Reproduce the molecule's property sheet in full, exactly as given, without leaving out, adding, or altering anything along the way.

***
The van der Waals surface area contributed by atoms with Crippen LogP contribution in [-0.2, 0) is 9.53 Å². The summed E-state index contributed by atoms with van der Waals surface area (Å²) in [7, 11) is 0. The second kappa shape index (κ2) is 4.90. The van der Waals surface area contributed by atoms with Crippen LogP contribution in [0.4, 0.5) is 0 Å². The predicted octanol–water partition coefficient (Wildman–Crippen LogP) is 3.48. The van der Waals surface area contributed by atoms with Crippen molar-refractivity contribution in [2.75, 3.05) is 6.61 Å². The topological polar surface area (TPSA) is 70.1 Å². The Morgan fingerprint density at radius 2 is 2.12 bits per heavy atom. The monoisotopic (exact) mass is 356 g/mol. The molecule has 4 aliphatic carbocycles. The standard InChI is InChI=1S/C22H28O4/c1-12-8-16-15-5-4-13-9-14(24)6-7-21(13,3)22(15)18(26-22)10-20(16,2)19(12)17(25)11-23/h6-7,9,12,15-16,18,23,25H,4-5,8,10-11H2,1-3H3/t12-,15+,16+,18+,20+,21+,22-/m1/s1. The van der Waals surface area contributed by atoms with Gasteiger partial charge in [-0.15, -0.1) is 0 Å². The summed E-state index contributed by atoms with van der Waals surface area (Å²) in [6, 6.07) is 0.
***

The van der Waals surface area contributed by atoms with Crippen LogP contribution in [-0.2, 0) is 9.53 Å². The summed E-state index contributed by atoms with van der Waals surface area (Å²) in [7, 11) is 0. The second kappa shape index (κ2) is 4.90. The van der Waals surface area contributed by atoms with Crippen LogP contribution in [0.4, 0.5) is 0 Å². The predicted octanol–water partition coefficient (Wildman–Crippen LogP) is 3.48. The van der Waals surface area contributed by atoms with Crippen molar-refractivity contribution in [2.75, 3.05) is 6.61 Å². The topological polar surface area (TPSA) is 70.1 Å². The Morgan fingerprint density at radius 2 is 2.12 bits per heavy atom. The monoisotopic (exact) mass is 356 g/mol. The molecule has 4 aliphatic carbocycles. The standard InChI is InChI=1S/C22H28O4/c1-12-8-16-15-5-4-13-9-14(24)6-7-21(13,3)22(15)18(26-22)10-20(16,2)19(12)17(25)11-23/h6-7,9,12,15-16,18,23,25H,4-5,8,10-11H2,1-3H3/t12-,15+,16+,18+,20+,21+,22-/m1/s1. The van der Waals surface area contributed by atoms with Gasteiger partial charge in [-0.15, -0.1) is 0 Å². The summed E-state index contributed by atoms with van der Waals surface area (Å²) in [6, 6.07) is 0.